Thursday, May 30, 2024

Sex & Surrealism: Peggy Guggenheim, Artists’ Muse

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SEX & SURRALISM: PEGGY GUGGENHEIM, ARTISTS’ MUSE

PEGGY GUGGENHEIM FAMOUSLY HAD AN EYE FOR ICONOCLASTS, AND HER PERSONAL STYLE WAS SIMILARLY RENEGADE. WHEN IT CAME TO HOW SHE DRESSED—AND HOW SHE LOVED—SHE WAS AN ICON BEYOND HER TIME.
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BY FIORELLA VALDESOLO SEPTEMBER 28, 2023


In 1924, the artist André Breton wrote his first Manifesto of Surrealism. In the booklet’s dense text he defined the burgeoning twentieth century movement happening in literature and art thusly: “Psychic automatism in its pure state, by which one proposes to express—verbally by means of the written words, or in any other manner—the actual functioning of thought… in the absence of any control exercised by reason, exempt from any aesthetic or moral concern.” Surrealism was guided by this notion of looking beyond the world we currently inhabit and instead releasing what lies in the unconscious mind. It was also defined, as Breton writes, by its allegiance to complete non-conformism.

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SHIRT DIOR, HEADPIECE CUSTOM

ALICE CHASTEL MAZIN

WITH DIOR MAISON CUTLERY

Brigitte Niedermair

For Peggy Guggenheim, it would be a movement that not only dominated the artwork she collected and showed over the years, but one whose credo spoke directly to who she was and how she presented herself to the world. Guggenheim, whose father died on the Titanic and whose mother was an heiress of the wealthy Seligman banking family, had no formal background in art. Her interest in collecting stemmed not from a place of financial gain: the pull she felt was toward creativity more broadly and towards those, particularly fellow outsiders, who were similarly guided purely by a creative impulse. Her circle of friends when she was living in Paris in the 1920s reflected just that: there was Marcel Duchamp (whom she considered her greatest art teacher and advisor), Djuna Barnes, Brancusi, Jean Arp, Romaine Brooks and Berenice Abbott. And, much like her fellow 1920s pillars of outré cool Alice Prin (a.k.a. Kiki de Mont- parnasse) and Nancy Cunard, she was immortalized by Man Ray. In the 1926 portraits of Guggenheim, she is pictured wearing a headdress by Vera Stravinsky and satin and gold lamé gown by Poiret (a designer whose styles would continue to show up in her wardrobe over the years), standing with one hand confidently perched on her hip and the other clasping a long cigarette holder, looking dramatically over an exposed shoulder, or slouched and extending a steely stare directly to the camera.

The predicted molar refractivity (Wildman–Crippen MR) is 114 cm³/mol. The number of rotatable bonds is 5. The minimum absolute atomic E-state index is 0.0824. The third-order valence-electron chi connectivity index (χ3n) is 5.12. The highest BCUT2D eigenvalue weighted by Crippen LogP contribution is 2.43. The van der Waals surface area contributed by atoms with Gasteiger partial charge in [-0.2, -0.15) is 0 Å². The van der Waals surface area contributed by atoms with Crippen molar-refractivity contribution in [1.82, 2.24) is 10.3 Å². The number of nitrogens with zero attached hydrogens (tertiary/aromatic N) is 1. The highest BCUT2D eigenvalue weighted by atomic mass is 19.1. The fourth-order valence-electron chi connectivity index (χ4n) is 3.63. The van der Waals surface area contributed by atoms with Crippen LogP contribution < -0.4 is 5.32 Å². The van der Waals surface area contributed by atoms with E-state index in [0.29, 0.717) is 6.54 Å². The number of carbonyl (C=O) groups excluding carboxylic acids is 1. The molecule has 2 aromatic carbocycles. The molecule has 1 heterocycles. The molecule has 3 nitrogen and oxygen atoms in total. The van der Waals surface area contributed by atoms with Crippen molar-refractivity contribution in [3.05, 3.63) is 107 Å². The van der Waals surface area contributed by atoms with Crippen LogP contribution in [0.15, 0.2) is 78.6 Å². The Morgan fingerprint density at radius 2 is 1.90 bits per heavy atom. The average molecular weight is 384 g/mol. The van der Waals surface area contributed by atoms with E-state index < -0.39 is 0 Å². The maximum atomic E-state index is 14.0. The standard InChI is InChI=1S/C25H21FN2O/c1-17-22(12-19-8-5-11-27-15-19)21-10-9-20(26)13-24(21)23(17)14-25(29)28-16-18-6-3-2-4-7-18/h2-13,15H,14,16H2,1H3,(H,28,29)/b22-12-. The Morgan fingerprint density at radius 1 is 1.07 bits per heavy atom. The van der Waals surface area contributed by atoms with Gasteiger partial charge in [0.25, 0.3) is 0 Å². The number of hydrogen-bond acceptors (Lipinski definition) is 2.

SHIRT, TOP, UNDERWEAR, GLOVES, SOCKS, SUNGLASSES CUSTOMIZED WITH EARRING, BAG AND HEELS DIOR

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SWEATER, SKIRT, SOCKS AND HEELS DIOR,

SUNGLASSES STYLIST’S OWN

Brigitte Niedermair

Brigitte Niedermair

SHIRT DIOR,

HEADPIECE CUSTOM BY ALICE CHASTEL MAZIN WITH DIOR MAISON CUTLERY

Brigitte Niedermair

Guggenheim flouted the rules governing women’s sexual inclinations, which was atypical for any woman—and particularly someone considered an older woman—at the time. She was unabashed about her love of sex (“I think I was sort of a nymphomaniac,” she told her biographer, Jacqueline Bograd Weld) and was unafraid to name names: her lovers, male and female, included Duchamp, Barnes, the writers Emily Coleman, Antonia White, the playwright Samuel Beckett, French painter Yves Tanguy, and, briefly, the musician John Cage. More importantly, she was open about her desires. This freewheeling approach to sex was, it could be said, as radical as her approach to collecting art: she refused to follow rules about either.

“She was alive. Look at these lovers that she had. I would love to have had those lovers,” said Lisa Immordino Vreeland, who directed the 2015 documentary Art Addict about Guggenheim. “I think there were many other women who were doing this, but it wasn’t talked about in that way. Men were doing it. In the Sixties, there was rampant sex, free love. The Twenties were also like that.”

Much has been written about both her promiscuity and her appearance, that she wasn’t beautiful in a conventional way—two things, it should be said, that would never enter into a conversation about a man in the art world—and Guggenheim was refreshingly unapologetic about both. She hated rules about style and beauty (she shaved her eyebrows off in high school in an attempt, a successful one, to shock her peers) but would grow more insecure about her appearance as an adult following a botched nose job.

SHIRT, SKIRT, GLOVES, BAG AND HEELS DIOR

Brigitte Niedermair

TOP CUSTOM BY ALICE CHASTEL MAZIN,